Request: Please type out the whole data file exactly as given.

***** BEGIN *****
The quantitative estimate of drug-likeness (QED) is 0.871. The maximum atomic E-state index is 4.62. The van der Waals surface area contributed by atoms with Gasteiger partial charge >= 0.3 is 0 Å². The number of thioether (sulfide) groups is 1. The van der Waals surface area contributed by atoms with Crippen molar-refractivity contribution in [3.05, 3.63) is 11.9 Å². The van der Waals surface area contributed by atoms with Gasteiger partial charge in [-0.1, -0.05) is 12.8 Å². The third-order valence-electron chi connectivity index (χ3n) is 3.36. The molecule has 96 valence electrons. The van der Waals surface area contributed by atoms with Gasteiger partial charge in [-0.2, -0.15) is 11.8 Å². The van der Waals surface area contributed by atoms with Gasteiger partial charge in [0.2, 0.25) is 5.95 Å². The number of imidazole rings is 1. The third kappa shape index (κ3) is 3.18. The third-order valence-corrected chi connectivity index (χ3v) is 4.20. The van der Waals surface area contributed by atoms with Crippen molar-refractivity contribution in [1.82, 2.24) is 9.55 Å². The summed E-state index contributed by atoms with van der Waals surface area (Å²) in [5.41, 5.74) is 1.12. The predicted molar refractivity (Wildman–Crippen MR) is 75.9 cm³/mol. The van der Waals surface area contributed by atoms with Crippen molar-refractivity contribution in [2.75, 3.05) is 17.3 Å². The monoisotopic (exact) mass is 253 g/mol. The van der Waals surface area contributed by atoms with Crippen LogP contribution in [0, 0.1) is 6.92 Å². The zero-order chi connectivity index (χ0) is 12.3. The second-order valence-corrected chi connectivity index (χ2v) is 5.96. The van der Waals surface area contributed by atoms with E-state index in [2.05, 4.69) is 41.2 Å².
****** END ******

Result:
The quantitative estimate of drug-likeness (QED) is 0.871. The maximum atomic E-state index is 4.62. The van der Waals surface area contributed by atoms with Gasteiger partial charge >= 0.3 is 0 Å². The number of thioether (sulfide) groups is 1. The van der Waals surface area contributed by atoms with Crippen molar-refractivity contribution in [3.05, 3.63) is 11.9 Å². The van der Waals surface area contributed by atoms with Gasteiger partial charge in [-0.1, -0.05) is 12.8 Å². The third-order valence-electron chi connectivity index (χ3n) is 3.36. The molecule has 96 valence electrons. The van der Waals surface area contributed by atoms with Gasteiger partial charge in [-0.2, -0.15) is 11.8 Å². The van der Waals surface area contributed by atoms with Gasteiger partial charge in [0.2, 0.25) is 5.95 Å². The number of imidazole rings is 1. The third kappa shape index (κ3) is 3.18. The third-order valence-corrected chi connectivity index (χ3v) is 4.20. The van der Waals surface area contributed by atoms with Crippen molar-refractivity contribution in [1.82, 2.24) is 9.55 Å². The summed E-state index contributed by atoms with van der Waals surface area (Å²) in [5.41, 5.74) is 1.12. The predicted molar refractivity (Wildman–Crippen MR) is 75.9 cm³/mol. The van der Waals surface area contributed by atoms with Crippen molar-refractivity contribution in [2.75, 3.05) is 17.3 Å². The monoisotopic (exact) mass is 253 g/mol. The van der Waals surface area contributed by atoms with Crippen LogP contribution in [0, 0.1) is 6.92 Å². The zero-order chi connectivity index (χ0) is 12.3. The second-order valence-corrected chi connectivity index (χ2v) is 5.96. The van der Waals surface area contributed by atoms with E-state index in [2.05, 4.69) is 41.2 Å².